The Second Responders Program: A Coordinated Police and Social Service Response to Domestic Violence

Erin Lane, Rosann Greenspan, David L. Weisburd

Research output: Chapter in Book/Report/Conference proceedingChapter


In the past decade, multiagency approaches to problem solving in the criminal justice system have moved into the foreground. Nowhere has an integrative approach been more fully recognized and advanced than in issues relating to violence against women. Scholars and practitioners have stressed that successful approaches against domestic violence should be multidisciplinary and coordinated across agencies (e.g., see Crowell and Burgess, 1996; Hart 1995; Pence, 1983; Pence and Shepard, 1999; Witwer and Crawford, 1995). The Violence Against Women Act (VAWA), Title IV of the Violent Crime Control and Law Enforcement Act of 1994 (Public Law 103–322) required “the coming together of various professions and perspectives to forge partnerships in responding to violence against women in all its forms” (Travis, 1996). As interest in coordinated approaches to domestic violence continues to increase, new interagency programs are developing across the United States. It is important to learn how such programs operate and to evaluate their effectiveness to in order develop successful models that may be adapted in multiple jurisdictions.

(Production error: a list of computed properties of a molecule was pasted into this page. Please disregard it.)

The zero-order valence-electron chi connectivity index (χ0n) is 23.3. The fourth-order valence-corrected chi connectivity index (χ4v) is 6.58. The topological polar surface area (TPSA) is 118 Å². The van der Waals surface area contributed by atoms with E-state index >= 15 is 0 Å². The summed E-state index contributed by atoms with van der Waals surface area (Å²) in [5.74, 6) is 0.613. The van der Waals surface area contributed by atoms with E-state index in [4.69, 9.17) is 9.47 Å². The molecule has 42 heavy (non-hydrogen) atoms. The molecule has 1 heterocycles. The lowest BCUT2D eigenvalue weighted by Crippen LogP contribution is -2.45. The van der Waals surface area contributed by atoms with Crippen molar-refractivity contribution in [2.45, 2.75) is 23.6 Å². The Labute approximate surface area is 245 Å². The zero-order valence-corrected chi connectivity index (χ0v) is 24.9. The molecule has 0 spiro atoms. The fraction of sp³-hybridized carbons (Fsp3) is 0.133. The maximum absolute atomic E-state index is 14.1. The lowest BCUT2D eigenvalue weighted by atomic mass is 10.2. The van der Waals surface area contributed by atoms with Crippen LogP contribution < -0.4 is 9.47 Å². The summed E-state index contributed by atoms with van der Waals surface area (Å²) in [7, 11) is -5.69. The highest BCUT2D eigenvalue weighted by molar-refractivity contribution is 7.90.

Original languageEnglish
Title of host publicationViolence Against Women an Family Violence
Subtitle of host publicationDevelopments in Research, Practice and Policy
EditorsBonnie S. Fisher
PublisherNational Institutes of Justice, U.S. Department of Justice
PagesIII–2–3 - III–2–11
Number of pages11
ISBN (Print)NCJ 199701
StatePublished - 2004


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